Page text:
Nov 13 2013
Many researchers may be unfamiliar with one of the most useful types of U.S. government documents, the reports prepared by the Congressional Research Service (CRS) for members of Congress on topics relevant to current political issues. CRS defines its mission as serving Congress, rather than the general public. Because there is no comprehensive source providing public access to all CRS reports, identifying reports and locating them is frequently not as easy as running a Google search.
CRS reports can support legal research in several ways. Reports generally identify and discuss primary legal documents, particularly legislation, presidential executive orders and agency regulations that pertain to a topic. They provide historical, statistical and other information that provides context to current issues. And CRS Reports often address varying policy proposals and viewpoints. For law students, CRS reports could be a great resource to help select a Note topic, efficiently conduct background research or seek leads to further sources of information.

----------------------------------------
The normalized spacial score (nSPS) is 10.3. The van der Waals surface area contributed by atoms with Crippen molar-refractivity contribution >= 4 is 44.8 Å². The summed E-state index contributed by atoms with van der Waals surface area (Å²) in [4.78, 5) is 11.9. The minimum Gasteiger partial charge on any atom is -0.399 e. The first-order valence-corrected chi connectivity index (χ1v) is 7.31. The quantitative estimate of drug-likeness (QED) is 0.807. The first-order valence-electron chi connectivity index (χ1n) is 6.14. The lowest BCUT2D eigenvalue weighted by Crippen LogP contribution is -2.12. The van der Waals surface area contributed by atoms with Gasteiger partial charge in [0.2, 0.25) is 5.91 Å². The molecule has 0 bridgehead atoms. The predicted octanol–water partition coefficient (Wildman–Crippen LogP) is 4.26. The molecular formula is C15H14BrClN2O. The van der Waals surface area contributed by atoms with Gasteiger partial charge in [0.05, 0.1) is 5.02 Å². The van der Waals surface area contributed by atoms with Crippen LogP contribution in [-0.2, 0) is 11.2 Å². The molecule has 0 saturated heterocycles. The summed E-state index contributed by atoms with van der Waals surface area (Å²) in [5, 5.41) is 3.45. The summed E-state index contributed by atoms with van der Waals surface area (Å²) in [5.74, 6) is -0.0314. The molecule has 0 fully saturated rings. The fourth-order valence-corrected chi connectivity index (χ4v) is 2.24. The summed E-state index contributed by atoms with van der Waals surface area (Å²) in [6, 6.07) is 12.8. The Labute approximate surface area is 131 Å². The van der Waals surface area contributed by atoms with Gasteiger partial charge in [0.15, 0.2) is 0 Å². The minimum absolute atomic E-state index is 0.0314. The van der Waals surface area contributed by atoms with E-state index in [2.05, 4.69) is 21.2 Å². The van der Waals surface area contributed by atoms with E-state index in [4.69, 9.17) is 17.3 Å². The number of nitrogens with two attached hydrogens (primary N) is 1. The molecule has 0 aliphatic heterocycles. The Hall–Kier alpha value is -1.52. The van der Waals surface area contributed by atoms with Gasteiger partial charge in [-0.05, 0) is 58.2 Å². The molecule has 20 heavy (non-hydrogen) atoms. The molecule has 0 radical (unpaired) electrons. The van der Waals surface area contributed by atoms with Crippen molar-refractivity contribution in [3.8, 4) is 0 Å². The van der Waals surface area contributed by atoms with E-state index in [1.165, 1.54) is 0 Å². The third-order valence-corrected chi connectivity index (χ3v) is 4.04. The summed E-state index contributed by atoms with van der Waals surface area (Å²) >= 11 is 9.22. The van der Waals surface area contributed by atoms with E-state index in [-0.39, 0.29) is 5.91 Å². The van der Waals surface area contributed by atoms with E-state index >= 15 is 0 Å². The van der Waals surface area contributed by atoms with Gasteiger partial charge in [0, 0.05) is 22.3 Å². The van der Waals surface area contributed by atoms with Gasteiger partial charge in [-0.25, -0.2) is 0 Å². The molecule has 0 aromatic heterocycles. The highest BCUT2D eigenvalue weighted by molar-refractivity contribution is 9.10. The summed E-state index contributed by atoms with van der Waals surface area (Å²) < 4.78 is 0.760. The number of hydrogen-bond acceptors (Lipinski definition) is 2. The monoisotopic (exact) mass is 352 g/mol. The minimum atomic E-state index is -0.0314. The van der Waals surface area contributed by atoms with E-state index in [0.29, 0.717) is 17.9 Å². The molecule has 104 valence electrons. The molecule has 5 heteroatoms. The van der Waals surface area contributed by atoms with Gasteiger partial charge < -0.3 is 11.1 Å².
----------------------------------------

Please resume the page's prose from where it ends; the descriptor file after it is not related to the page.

A sampling of recent CRS reports suggests the almost unlimited range of topics addressed: the history and recent increases of the debt limit, NSA surveillance leaks, sanctions against Iran, legal issues related to hydraulic fracturing (fracking), U.S.-China Trade Issues, and campaign finance policy.
One subscription database that can be helpful is ProQuest Legislative Insight. During a session, select the “Guided search” options and click the box to search “CRS and Misc. Publications.” A flexible advanced search feature allows searching by title keywords, full text, etc.
Other effective means of locating CRS reports include:
- Open CRS is a project that seeks to make as many CRS reports as possible available by pointing to reports that have already been released to the public
- U.S. Department of State provides access to a collection of CRS Reports and Issue Briefs, with a focus on foreign relations and national security (arranged by date, region and topic)
- Federation of American Scientists (FAS) arranges CRS Reports by topic
- University of North Texas has created a search engine to locate CRS Reports by keywords